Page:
I’m trying to reevaluate why I want to be a “church planter.” Is it because I want to run a super-cool church with an indie-rock feel, and have a sweet website made by the guy sipping Starbucks coffee working a MacBook? Is it because I want to react against the Purpose Driven mega-church model that so many American churches have adopted? Is it because I want to be associated with words like “hip” and “urban” and “missional”? Is it because that’s just what 25 year-old white guys who want to be in ministry?

Or is it because I want to be on a mission to make Jesus famous in a city that desperately needs him?

On the Frontlines: Driscoll in South Africa

A guest post by Andrew Eppes

Before this past weekend I had heard many great things about Mark Driscoll. I had read a couple of his short books available on The Resurgence website. But to hear Mark Driscoll in person is another story. This man is serious about accurately and graphically depicting God’s word.  From the weekend of hearing him speak or preach four times I left very much encouraged and refreshed to reach the lost.

On March 12, Driscoll led what was called a City Celebration. Up to this event in Johannesburg he had done this same sort of event once in Durban and once in Cape Town. During this night Driscoll shares his research of the Via Dolorosa (the Way of Suffering). This 2-hour event was riveting. From my point of view Pastor Mark gave the most vivid description of the gospel I had ever heard due to his intense portrayal of the suffering of Jesus Christ. Here are a few points of His Friday night talk:

  • Crucifixion was not graphically spoken of in the Bible because of its intense and horrific nature.
  • When we share the gospel we need to unpack the death of Jesus and not just say, “He died for my sins.”
  • Martin Luther said, “The cross is the Great Exchange [our sin for Christ’s righteousness].”
  • Driscoll: “This was not a victim but the Victor.”
  • A few responses to the death of Jesus should be: 1. Repentance 2. Restitution 3. Reconciliation.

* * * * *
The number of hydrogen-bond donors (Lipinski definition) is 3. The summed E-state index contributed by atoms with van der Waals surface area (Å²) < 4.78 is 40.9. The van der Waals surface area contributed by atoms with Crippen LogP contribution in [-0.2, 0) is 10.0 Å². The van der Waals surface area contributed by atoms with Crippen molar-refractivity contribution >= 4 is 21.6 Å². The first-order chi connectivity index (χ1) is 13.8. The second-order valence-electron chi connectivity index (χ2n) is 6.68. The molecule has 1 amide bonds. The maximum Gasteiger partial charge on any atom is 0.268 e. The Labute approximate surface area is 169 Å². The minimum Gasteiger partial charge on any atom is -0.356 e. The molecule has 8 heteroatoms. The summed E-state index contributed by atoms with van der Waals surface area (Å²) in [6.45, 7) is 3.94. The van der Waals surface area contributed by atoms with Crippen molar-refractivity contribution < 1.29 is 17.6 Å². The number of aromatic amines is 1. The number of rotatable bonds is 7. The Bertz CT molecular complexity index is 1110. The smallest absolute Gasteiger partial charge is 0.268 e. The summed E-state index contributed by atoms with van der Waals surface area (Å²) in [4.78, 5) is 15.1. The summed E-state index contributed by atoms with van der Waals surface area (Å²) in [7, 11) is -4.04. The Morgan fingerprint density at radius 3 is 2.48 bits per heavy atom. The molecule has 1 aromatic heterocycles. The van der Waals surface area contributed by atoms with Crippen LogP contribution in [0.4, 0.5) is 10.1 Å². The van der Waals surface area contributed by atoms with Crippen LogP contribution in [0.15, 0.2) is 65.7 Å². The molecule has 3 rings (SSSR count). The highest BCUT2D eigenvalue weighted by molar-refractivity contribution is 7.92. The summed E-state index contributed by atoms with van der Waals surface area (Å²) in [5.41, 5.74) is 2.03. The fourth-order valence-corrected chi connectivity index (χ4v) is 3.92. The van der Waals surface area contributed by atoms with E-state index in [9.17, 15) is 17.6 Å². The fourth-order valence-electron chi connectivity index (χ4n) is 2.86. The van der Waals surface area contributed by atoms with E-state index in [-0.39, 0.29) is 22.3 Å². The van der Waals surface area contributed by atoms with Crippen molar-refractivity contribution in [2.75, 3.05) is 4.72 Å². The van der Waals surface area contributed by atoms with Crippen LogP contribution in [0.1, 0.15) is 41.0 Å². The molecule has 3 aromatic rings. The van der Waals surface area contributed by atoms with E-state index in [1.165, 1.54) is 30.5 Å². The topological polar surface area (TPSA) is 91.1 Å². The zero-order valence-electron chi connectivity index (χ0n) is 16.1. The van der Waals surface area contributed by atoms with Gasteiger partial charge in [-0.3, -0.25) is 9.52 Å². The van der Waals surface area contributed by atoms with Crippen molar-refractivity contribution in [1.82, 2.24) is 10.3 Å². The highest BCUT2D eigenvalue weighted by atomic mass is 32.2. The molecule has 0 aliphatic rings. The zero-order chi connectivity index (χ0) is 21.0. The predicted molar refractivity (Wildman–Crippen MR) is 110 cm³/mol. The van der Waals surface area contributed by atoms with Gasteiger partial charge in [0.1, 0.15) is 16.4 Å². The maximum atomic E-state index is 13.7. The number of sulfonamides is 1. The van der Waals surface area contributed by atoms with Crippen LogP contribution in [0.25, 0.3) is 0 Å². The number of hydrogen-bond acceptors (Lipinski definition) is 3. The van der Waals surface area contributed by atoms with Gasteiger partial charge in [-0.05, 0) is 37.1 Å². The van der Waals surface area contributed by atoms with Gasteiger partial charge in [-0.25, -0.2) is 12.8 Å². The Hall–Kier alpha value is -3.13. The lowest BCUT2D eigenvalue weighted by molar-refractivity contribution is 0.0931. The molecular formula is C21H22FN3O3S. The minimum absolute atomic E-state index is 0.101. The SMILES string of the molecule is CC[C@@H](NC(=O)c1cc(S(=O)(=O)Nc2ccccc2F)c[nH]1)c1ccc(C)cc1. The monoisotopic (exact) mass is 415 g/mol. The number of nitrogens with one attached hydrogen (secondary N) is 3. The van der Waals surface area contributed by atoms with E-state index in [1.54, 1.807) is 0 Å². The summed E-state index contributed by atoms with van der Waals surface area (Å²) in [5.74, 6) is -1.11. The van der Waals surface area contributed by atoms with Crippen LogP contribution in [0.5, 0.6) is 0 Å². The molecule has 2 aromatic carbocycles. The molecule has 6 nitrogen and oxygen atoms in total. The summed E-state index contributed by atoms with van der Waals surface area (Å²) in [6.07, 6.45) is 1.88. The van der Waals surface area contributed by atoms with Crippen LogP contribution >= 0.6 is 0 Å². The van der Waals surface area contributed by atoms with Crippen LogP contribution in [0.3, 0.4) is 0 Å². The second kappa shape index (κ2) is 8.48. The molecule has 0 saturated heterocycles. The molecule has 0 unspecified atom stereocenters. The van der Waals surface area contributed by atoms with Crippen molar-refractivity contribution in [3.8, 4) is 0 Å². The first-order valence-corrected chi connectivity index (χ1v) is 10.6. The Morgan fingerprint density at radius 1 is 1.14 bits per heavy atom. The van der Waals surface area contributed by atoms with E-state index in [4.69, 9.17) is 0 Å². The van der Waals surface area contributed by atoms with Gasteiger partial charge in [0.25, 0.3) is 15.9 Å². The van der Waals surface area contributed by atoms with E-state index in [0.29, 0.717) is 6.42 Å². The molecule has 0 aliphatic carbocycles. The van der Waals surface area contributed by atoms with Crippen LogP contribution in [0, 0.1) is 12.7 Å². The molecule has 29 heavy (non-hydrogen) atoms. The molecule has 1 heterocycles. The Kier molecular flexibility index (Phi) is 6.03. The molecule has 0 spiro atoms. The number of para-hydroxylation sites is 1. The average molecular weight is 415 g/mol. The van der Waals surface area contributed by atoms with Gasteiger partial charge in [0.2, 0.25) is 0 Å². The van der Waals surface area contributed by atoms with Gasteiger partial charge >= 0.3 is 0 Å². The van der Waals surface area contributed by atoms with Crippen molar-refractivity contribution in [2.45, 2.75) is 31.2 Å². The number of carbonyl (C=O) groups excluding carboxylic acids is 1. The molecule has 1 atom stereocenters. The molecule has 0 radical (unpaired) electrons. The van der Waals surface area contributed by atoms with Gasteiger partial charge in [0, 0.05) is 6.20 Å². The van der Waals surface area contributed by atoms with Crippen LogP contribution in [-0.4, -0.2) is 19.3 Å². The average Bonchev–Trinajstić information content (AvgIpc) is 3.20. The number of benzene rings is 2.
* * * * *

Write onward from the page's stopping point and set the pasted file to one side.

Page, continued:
Over the weekend another trademark theme of Driscoll’s preaching came out: abolish religion. I think up to this point I hadn’t really gone head first in to this topic because I thought I was safe. But the more I listened to Pastor Mark talk about how entangled we are in religion the more the Spirit began to convict my heart. “Religion is like an abusive father…religion ends in pride or despair,” Driscoll said. Quotes like this really helped me analyze where am I simply being religious in my life. We need to be people that are more interested in understanding and studying the character of God and not trying to get get get things from God.

On Sunday, Pastor Mark was the guest preacher at God First Church in Joburg. The topic for Sunday’s message was “Man to Man.” Pastor Mark started his message with turning to scripture about the qualification of Elders in the church. He said that the church needs to have “elder-qualified men” everywhere in the church and that the qualifications of an elder from scripture should be what we as men are striving to be. He said Jesus Christ is our ultimate example of a man who came to earth and took responsibility. People out in this world today are seeking to belong to some group that will give them purpose and worth and Pastor Mark tells us that this is what the church should be: a place to equip men and women to reach out to others and take from the ultimate example of Jesus Christ.

Driscoll listed four main attributes of a real man:

  • A man who loves God (one who is above reproach and likes to lead).
  • A man who loves his family (a man of one wife, submissive children underneath him).
  • A man who manages himself (sober-minded and self-controlled, see 1 Peter 3).
  • A man who loves his city (a man of hospitality, a man well thought of by those outside, see 1 Thess. 4).

Listen to Driscoll’s complete message at God First.

This weekend was a great reminder that as men we have a large responsibility to lead in godly ways and not be timid in the way we depict the life, death, and resurrection of Jesus. For those of us who are single, we have that ability to practice leading and aiming to grow daily in our understanding of God through stretching our knowledge of biblical theology.  And for those of us who are married, it’s a reminder that God has not called us to be wimpy and passive in the way we are to lead our wives and families but to be men that take responsibility and exemplify loving our wives and children as Jesus Christ loves His church.

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Andrew is a missionary with Athletes in Action, a division of Campus Crusade for Christ, in Johannesburg.  You can follow his ministry adventure on his blog A Journey to South AfricaIf you are so inclined, you can give to his ministry.

Driscoll in South Africa

My friend Andrew Eppes is a missionary in South Africa with Athletes in Action.  Many of you know that Mark Driscoll is doing a series of messages there right now.  Andrew is going to be ushering and attending one of Pastor Mark Driscoll’s upcoming speaking engagements, and he promised that he would provide an in-depth report from his journal on Driscoll’s message for Beneath the Cross.

Now that I told you all, he has to deliver.  No pressure Andrew, really.